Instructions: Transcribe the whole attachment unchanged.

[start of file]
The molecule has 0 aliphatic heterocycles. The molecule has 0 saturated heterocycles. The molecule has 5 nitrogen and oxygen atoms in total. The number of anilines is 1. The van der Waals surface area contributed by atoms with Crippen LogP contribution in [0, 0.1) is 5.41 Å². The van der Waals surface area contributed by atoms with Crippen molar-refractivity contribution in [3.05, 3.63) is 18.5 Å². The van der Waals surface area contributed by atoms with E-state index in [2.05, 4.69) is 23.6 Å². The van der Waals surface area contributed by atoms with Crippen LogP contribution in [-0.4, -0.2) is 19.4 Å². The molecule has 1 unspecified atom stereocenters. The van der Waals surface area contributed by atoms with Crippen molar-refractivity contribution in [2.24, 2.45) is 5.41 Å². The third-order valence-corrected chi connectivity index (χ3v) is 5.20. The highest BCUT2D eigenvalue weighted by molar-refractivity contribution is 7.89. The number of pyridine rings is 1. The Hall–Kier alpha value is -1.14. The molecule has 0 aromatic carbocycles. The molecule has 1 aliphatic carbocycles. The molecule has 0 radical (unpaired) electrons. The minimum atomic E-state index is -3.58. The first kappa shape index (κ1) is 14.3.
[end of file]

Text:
The molecule has 0 aliphatic heterocycles. The molecule has 0 saturated heterocycles. The molecule has 5 nitrogen and oxygen atoms in total. The number of anilines is 1. The van der Waals surface area contributed by atoms with Crippen LogP contribution in [0, 0.1) is 5.41 Å². The van der Waals surface area contributed by atoms with Crippen molar-refractivity contribution in [3.05, 3.63) is 18.5 Å². The van der Waals surface area contributed by atoms with E-state index in [2.05, 4.69) is 23.6 Å². The van der Waals surface area contributed by atoms with Crippen LogP contribution in [-0.4, -0.2) is 19.4 Å². The molecule has 1 unspecified atom stereocenters. The van der Waals surface area contributed by atoms with Crippen molar-refractivity contribution in [2.24, 2.45) is 5.41 Å². The third-order valence-corrected chi connectivity index (χ3v) is 5.20. The highest BCUT2D eigenvalue weighted by molar-refractivity contribution is 7.89. The number of pyridine rings is 1. The Hall–Kier alpha value is -1.14. The molecule has 0 aromatic carbocycles. The molecule has 1 aliphatic carbocycles. The molecule has 0 radical (unpaired) electrons. The minimum atomic E-state index is -3.58. The first kappa shape index (κ1) is 14.3.